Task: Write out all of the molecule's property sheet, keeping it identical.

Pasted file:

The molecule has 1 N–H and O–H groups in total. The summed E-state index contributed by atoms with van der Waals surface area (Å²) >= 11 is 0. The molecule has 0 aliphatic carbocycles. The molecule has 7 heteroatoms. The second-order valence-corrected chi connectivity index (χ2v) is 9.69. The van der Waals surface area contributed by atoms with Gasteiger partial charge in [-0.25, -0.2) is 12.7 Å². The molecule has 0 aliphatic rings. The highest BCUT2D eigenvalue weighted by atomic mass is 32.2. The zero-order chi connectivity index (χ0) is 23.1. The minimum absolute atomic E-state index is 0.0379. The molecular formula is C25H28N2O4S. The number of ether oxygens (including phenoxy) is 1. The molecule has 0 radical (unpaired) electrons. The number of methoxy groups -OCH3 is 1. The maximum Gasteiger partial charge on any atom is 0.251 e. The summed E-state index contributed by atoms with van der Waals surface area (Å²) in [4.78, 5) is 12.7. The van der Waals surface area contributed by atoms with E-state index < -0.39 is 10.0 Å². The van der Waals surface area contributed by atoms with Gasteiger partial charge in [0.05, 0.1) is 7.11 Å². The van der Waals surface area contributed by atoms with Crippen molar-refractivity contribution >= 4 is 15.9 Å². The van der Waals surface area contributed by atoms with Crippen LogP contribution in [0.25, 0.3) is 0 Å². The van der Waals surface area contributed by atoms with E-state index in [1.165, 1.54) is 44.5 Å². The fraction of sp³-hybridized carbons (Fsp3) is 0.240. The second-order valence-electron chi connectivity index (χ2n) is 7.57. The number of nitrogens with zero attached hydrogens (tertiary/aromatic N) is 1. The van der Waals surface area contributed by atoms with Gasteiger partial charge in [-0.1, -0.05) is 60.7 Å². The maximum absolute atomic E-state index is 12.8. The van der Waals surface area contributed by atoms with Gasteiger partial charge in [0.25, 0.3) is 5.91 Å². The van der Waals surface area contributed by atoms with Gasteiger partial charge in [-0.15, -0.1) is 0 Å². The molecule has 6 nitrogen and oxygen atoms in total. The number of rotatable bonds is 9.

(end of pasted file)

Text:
The molecule has 1 N–H and O–H groups in total. The summed E-state index contributed by atoms with van der Waals surface area (Å²) >= 11 is 0. The molecule has 0 aliphatic carbocycles. The molecule has 7 heteroatoms. The second-order valence-corrected chi connectivity index (χ2v) is 9.69. The van der Waals surface area contributed by atoms with Gasteiger partial charge in [-0.25, -0.2) is 12.7 Å². The molecule has 0 aliphatic rings. The highest BCUT2D eigenvalue weighted by atomic mass is 32.2. The zero-order chi connectivity index (χ0) is 23.1. The minimum absolute atomic E-state index is 0.0379. The molecular formula is C25H28N2O4S. The number of ether oxygens (including phenoxy) is 1. The molecule has 0 radical (unpaired) electrons. The number of methoxy groups -OCH3 is 1. The maximum Gasteiger partial charge on any atom is 0.251 e. The summed E-state index contributed by atoms with van der Waals surface area (Å²) in [4.78, 5) is 12.7. The van der Waals surface area contributed by atoms with E-state index < -0.39 is 10.0 Å². The van der Waals surface area contributed by atoms with Gasteiger partial charge in [0.05, 0.1) is 7.11 Å². The van der Waals surface area contributed by atoms with Crippen molar-refractivity contribution >= 4 is 15.9 Å². The van der Waals surface area contributed by atoms with Crippen LogP contribution in [0.25, 0.3) is 0 Å². The van der Waals surface area contributed by atoms with E-state index in [1.165, 1.54) is 44.5 Å². The fraction of sp³-hybridized carbons (Fsp3) is 0.240. The second-order valence-electron chi connectivity index (χ2n) is 7.57. The number of nitrogens with zero attached hydrogens (tertiary/aromatic N) is 1. The van der Waals surface area contributed by atoms with Gasteiger partial charge in [-0.1, -0.05) is 60.7 Å². The maximum absolute atomic E-state index is 12.8. The van der Waals surface area contributed by atoms with Gasteiger partial charge in [0.25, 0.3) is 5.91 Å². The van der Waals surface area contributed by atoms with Gasteiger partial charge in [-0.15, -0.1) is 0 Å². The molecule has 6 nitrogen and oxygen atoms in total. The number of rotatable bonds is 9.